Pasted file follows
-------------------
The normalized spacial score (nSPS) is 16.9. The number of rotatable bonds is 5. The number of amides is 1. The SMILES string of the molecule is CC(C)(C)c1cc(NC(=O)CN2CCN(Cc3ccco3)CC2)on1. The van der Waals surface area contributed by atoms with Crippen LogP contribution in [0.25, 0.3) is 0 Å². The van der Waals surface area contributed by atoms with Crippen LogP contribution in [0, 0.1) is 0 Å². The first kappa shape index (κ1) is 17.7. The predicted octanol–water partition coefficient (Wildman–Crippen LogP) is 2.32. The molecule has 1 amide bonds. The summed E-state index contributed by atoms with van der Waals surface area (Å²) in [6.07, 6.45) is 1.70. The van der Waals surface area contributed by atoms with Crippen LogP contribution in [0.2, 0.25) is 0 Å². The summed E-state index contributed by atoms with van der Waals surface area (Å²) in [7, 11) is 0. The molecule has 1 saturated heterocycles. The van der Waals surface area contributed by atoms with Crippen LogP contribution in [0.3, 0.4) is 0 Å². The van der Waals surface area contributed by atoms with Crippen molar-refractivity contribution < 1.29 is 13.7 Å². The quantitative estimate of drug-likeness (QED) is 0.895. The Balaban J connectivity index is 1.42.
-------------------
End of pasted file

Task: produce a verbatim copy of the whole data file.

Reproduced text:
The normalized spacial score (nSPS) is 16.9. The number of rotatable bonds is 5. The number of amides is 1. The SMILES string of the molecule is CC(C)(C)c1cc(NC(=O)CN2CCN(Cc3ccco3)CC2)on1. The van der Waals surface area contributed by atoms with Crippen LogP contribution in [0.25, 0.3) is 0 Å². The van der Waals surface area contributed by atoms with Crippen LogP contribution in [0, 0.1) is 0 Å². The first kappa shape index (κ1) is 17.7. The predicted octanol–water partition coefficient (Wildman–Crippen LogP) is 2.32. The molecule has 1 amide bonds. The summed E-state index contributed by atoms with van der Waals surface area (Å²) in [6.07, 6.45) is 1.70. The van der Waals surface area contributed by atoms with Crippen LogP contribution in [0.2, 0.25) is 0 Å². The summed E-state index contributed by atoms with van der Waals surface area (Å²) in [7, 11) is 0. The molecule has 1 saturated heterocycles. The van der Waals surface area contributed by atoms with Crippen LogP contribution in [0.3, 0.4) is 0 Å². The van der Waals surface area contributed by atoms with Crippen molar-refractivity contribution < 1.29 is 13.7 Å². The quantitative estimate of drug-likeness (QED) is 0.895. The Balaban J connectivity index is 1.42.